Opening statements will begin Tuesday in the trial of George Wagner, IV for the murders of eight members of the Rhoden and Gilley families more than six years after their deaths.
Prosecutors in Pike County, Ohio claim that Wagner, his mother, Angela; his father, Billy; and his younger brother, Jake, conspired to murder the eight family members in the late evening hours of April 21 and early morning hours of April 22, 2016, so they could have sole custody of a daughter Jake shared with Hanna May Rhoden, 19.
“They’ll Have to Kill Me First”
According to the prosecution’s theory, the conspiracy started in December 2015 when Angela Wagner found a Facebook message between Hanna May Rhoden and George Wagner’s former mother-in-law, Patricia Sexton, in which they discussed the Wagners’ efforts to get Hanna May to sign over custody of the daughter she shared with Jake. Testimony at a motion hearing in August 2020 revealed that Hanna May responded to Sexton: “They’ll have to kill me first.” Special prosecutor Angie Canepa stated at a May 2022 motion hearing that Angela Wagner has admitted to hacking into Hanna May Rhoden’s social media accounts, and the accounts of others, to monitor their communications to gather damaging information. Canepa has said Angela Wagner showed the message to Jake and the murder plot unfolded from there.
The message between Sexton and Hanna May Rhoden is important to the state’s case because it establishes a timeline for the murder conspiracy and shows the Wagners’ alleged “obsession with control and custody of children.” It is expected to be used at trial as evidence.
Sexton is Tabitha Claytor’s mother. Claytor is George Wagner’s ex-wife and she told investigators that the Wagners pressured her to sign over custody of the son she shared with George, according to prior testimony. Canepa stated during a hearing in May that Claytor fled the home fearing for her life after the Wagners threatened to shoot her. Canepa said Claytor told investigators that she signed the documents giving up custody of her son after being told the arrangement would be temporary. Canepa said Claytor was not allowed to visit her son as the Wagners had promised.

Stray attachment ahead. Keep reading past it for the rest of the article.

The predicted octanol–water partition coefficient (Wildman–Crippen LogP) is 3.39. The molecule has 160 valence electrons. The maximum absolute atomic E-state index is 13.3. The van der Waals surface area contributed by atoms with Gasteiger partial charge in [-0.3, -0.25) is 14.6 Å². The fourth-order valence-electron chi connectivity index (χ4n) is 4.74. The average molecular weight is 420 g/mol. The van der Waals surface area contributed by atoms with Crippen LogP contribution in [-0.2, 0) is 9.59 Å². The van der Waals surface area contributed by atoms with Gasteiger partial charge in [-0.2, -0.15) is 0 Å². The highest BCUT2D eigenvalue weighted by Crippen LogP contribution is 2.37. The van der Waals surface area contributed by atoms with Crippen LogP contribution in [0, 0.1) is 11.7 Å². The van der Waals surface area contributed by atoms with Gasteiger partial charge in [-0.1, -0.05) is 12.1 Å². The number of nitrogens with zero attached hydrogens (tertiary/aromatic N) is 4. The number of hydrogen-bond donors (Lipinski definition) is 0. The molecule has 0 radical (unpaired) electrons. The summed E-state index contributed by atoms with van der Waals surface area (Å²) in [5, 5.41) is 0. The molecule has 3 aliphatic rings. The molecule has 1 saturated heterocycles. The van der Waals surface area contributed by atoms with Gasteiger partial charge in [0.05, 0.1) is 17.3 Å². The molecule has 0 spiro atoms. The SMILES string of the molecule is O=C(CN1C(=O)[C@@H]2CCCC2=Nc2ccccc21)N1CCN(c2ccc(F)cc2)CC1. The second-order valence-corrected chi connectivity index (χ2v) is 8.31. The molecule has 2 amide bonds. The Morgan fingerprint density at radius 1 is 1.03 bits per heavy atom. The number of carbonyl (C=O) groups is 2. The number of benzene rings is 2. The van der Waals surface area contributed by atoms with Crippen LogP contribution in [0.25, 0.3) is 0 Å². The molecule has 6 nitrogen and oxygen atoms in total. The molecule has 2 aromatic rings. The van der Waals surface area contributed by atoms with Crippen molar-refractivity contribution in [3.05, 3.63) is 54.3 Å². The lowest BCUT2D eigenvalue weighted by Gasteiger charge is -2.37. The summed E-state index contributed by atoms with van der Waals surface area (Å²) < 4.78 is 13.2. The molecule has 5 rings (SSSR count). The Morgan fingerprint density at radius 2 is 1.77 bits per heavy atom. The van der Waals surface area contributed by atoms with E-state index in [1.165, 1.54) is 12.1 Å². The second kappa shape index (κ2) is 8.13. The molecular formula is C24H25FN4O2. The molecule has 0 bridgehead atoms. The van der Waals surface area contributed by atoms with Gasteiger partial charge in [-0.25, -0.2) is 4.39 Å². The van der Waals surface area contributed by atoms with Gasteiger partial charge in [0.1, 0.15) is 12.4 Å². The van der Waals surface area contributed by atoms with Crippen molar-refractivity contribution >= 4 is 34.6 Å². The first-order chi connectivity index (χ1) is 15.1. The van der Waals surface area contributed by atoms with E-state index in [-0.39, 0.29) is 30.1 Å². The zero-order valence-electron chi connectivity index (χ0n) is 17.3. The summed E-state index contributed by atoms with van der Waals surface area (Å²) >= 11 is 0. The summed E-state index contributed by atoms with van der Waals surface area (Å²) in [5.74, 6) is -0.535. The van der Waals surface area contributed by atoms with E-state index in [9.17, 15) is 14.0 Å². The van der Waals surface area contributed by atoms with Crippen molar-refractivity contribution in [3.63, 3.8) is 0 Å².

In the months after the December 2015 Facebook message, prosecutors said, the Wagners prepared to carry out the murders by buying a number of items including bug detectors that would help locate surveillance cameras on the Rhodens’ properties and brass catchers to catch shell casings fired from guns so they wouldn’t be left at crime scenes. Canepa stated that George Wagner, IV, purchased the “murder truck” used the night of the murders and assisted in modifying it so he and Jake could hide inside of it.
Canepa has also stated that Angela Wagner purchased gym shoes from Wal-Mart for Jake and George to wear only to carry out the murders. The shoes have never been found, but Canepa said Angela Wagner admitted to purchasing the shoes when she pleaded guilty in September 2021. Court documents say that BCI Special Agent Seth Hagaman found surveillance video from a store that showed purchasing the shoes days before the murders. The receipt for the purchase was found in a search of the family’s belongings in May 2017.
On the evening of April 21, 2022, prosecutors say, Hanna May Rhoden’s father, Chris Rhoden, Sr., was expecting Billy Wagner to visit his mobile home on Union Hill Rd. to discuss a drug transaction that would be lucrative for both of them. The discussion about the transaction was a ruse, so Billy Wagner could gain access to Chris Rhoden, Sr. that evening and that Jake and George hid in the “murder truck” to shoot Rhoden from a distance, according to prosecutors.
An autopsy report revealed that Chris Rhoden, Sr. was shot nine times and suffered one defensive wound to the arm that shattered a bone. His cousin, Gary Rhoden, happened to be staying with him that evening and was shot twice in the head and once in the face at close range.